In June 2013, the next GEXcel research will be starting, this time dealing with issues concerning postcolonial bodies, feminist disidentifications and decolonisations. In connection to the theme, the next international Somatechnics conference will be arranged, June 17 - 19, 2013.
January 07 | 0 comments
September 28 | 0 comments
Several new GEXcel Work in Progress reports have been published during 2012. They are all available for download from the GEXcel website:
October 26 | 0 comments
A comment to evalatuion of the three Swedish Centres of Gender Excellence
International Conference: Gender Paradoxes in Academic and Scientific Organisation(s) – Change, Excellence and Interventions
September 07 | 0 comments
20-21 October 2011 at Örebro University, Forum House, Bio.
September 15 | 0 comments
September 09 | 0 comments
June 17 | 0 comments
CALL FOR PAPERS AND PARTICIPATION
GEXcel Theme 11-12, Gender Paradoxes of Changing Academic and Scientific Organisation(s), invites scholars, at all career stages, to apply for a workshop conference in October 20-21, 2011 at Örebro University, Sweden.
Jackson, Stevi, Professor
By Stine Adrian on 28 Aug | 0 comments
Stevi Jackson is Professor and Director of Centre for Women's Studies at University of York, UK.
Materialist Feminism, the Pragmatist Self and Global Late Modernity
For some time I have been arguing that a materialist feminist approach to gender, sexuality and heterosexuality has to take account not only of structural inequalities, but also everyday practices, meaning and self/subjectivity. In this paper I will focus on the self, developing the argument that the pragmatist thought of G. H. Mead might provide a way forward.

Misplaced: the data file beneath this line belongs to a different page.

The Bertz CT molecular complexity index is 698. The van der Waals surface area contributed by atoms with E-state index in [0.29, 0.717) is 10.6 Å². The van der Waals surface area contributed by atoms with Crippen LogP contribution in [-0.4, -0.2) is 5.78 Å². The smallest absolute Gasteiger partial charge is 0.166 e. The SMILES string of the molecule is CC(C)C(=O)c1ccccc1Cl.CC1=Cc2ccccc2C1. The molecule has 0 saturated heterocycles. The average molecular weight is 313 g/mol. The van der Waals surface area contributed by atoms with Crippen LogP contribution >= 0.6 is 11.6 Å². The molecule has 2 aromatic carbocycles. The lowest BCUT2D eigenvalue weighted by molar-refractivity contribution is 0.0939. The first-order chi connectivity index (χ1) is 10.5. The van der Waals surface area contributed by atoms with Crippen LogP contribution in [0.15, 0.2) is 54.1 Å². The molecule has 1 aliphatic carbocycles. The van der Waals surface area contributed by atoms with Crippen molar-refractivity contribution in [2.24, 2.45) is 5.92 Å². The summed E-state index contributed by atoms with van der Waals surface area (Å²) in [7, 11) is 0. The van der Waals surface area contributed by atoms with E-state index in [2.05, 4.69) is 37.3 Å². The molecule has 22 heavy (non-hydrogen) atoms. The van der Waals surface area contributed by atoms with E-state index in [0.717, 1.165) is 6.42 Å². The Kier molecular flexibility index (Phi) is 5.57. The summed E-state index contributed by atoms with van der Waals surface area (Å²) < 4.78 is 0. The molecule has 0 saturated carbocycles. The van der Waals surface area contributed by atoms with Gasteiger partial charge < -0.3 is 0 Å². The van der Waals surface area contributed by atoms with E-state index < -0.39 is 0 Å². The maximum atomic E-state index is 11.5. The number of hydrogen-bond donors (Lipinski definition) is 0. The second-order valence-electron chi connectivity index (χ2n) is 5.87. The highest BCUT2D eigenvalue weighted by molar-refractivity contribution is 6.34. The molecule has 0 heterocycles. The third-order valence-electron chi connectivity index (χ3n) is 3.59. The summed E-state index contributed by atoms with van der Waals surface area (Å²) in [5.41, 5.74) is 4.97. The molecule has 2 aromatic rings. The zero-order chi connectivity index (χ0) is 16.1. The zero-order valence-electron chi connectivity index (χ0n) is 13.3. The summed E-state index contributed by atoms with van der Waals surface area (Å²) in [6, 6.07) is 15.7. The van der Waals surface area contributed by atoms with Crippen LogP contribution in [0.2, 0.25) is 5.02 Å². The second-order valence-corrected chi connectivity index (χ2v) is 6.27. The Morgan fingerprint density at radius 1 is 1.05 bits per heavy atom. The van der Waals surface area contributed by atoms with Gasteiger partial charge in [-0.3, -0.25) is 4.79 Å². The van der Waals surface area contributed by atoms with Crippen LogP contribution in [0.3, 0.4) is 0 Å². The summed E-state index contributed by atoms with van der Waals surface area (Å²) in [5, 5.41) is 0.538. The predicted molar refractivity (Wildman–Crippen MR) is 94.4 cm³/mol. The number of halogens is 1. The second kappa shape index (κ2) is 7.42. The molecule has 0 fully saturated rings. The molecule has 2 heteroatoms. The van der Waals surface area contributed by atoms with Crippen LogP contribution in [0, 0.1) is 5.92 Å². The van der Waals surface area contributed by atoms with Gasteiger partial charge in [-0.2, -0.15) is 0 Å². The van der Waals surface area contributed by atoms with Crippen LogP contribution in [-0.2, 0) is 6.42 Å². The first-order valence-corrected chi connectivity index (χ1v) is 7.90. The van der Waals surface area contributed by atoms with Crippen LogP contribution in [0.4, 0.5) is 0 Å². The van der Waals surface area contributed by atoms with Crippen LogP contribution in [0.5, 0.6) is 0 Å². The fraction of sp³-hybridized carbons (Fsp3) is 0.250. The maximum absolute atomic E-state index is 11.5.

This tradition has had little influence among feminists, despite the historical association between pragmatism and first wave feminism in the USA. Here I argue that Mead’s conception of the self as process and his emphasis on its sociality, temporality and reflexivity might be fruitful for feminist analysis.
Reflexive self-hood is associated in recent theory with late-modern, individualised projects of the self (e.g. Giddens). This over-emphasis on individualisation has been contested by a number of feminists, particularly in relation to its alleged impact on intimate relationships (e.g. Jamieson, Smart). A return to Mead’s insistence on the sociality of the self offers us critical purchase on these debates and potential insights into constructions of gendered and sexual self-hood in late modernity, linking the self to social practice and the actualities of everyday life.
In focusing attention on the social conditions of and for reflexivity it might also help in critiquing the universalising ethnocentrism of theories of late modernity. Western societies no longer have a monopoly on modernity – the different modernities that have emerged in East Asia, for example, call into question western assumptions about the “essential” characteristics of the modern self. Drawing on scholarship from and about East Asia I will suggest that locating the reflexive self in social context enables us to consider constructions of self beyond western society and western conceptions of modernity, while also subjecting western assumptions to critical scrutiny.